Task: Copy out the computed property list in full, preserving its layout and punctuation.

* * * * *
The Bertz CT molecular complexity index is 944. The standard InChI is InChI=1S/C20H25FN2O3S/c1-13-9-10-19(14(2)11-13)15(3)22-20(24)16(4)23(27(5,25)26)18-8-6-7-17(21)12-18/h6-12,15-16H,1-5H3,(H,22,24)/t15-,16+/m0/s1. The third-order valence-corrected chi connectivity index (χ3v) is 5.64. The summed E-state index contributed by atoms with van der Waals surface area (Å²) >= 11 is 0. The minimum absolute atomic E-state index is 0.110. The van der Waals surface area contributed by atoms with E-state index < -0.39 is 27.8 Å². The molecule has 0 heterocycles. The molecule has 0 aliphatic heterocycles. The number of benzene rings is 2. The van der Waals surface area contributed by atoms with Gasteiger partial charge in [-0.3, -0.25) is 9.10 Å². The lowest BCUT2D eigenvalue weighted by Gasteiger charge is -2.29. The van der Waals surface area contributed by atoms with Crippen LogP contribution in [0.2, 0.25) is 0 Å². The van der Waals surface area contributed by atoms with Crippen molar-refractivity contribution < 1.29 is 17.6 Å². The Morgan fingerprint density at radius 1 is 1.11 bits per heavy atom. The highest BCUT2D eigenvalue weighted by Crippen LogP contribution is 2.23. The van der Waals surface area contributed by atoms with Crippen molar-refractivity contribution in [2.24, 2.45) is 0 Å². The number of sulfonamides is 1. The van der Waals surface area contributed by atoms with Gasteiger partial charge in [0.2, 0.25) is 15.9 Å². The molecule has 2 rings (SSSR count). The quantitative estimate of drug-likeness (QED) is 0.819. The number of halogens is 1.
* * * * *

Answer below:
The Bertz CT molecular complexity index is 944. The standard InChI is InChI=1S/C20H25FN2O3S/c1-13-9-10-19(14(2)11-13)15(3)22-20(24)16(4)23(27(5,25)26)18-8-6-7-17(21)12-18/h6-12,15-16H,1-5H3,(H,22,24)/t15-,16+/m0/s1. The third-order valence-corrected chi connectivity index (χ3v) is 5.64. The summed E-state index contributed by atoms with van der Waals surface area (Å²) >= 11 is 0. The minimum absolute atomic E-state index is 0.110. The van der Waals surface area contributed by atoms with E-state index < -0.39 is 27.8 Å². The molecule has 0 heterocycles. The molecule has 0 aliphatic heterocycles. The number of benzene rings is 2. The van der Waals surface area contributed by atoms with Gasteiger partial charge in [-0.3, -0.25) is 9.10 Å². The lowest BCUT2D eigenvalue weighted by Gasteiger charge is -2.29. The van der Waals surface area contributed by atoms with Crippen LogP contribution in [0.2, 0.25) is 0 Å². The van der Waals surface area contributed by atoms with Crippen molar-refractivity contribution < 1.29 is 17.6 Å². The Morgan fingerprint density at radius 1 is 1.11 bits per heavy atom. The highest BCUT2D eigenvalue weighted by Crippen LogP contribution is 2.23. The van der Waals surface area contributed by atoms with Crippen molar-refractivity contribution in [2.24, 2.45) is 0 Å². The number of sulfonamides is 1. The van der Waals surface area contributed by atoms with Gasteiger partial charge in [0.2, 0.25) is 15.9 Å². The molecule has 2 rings (SSSR count). The quantitative estimate of drug-likeness (QED) is 0.819. The number of halogens is 1.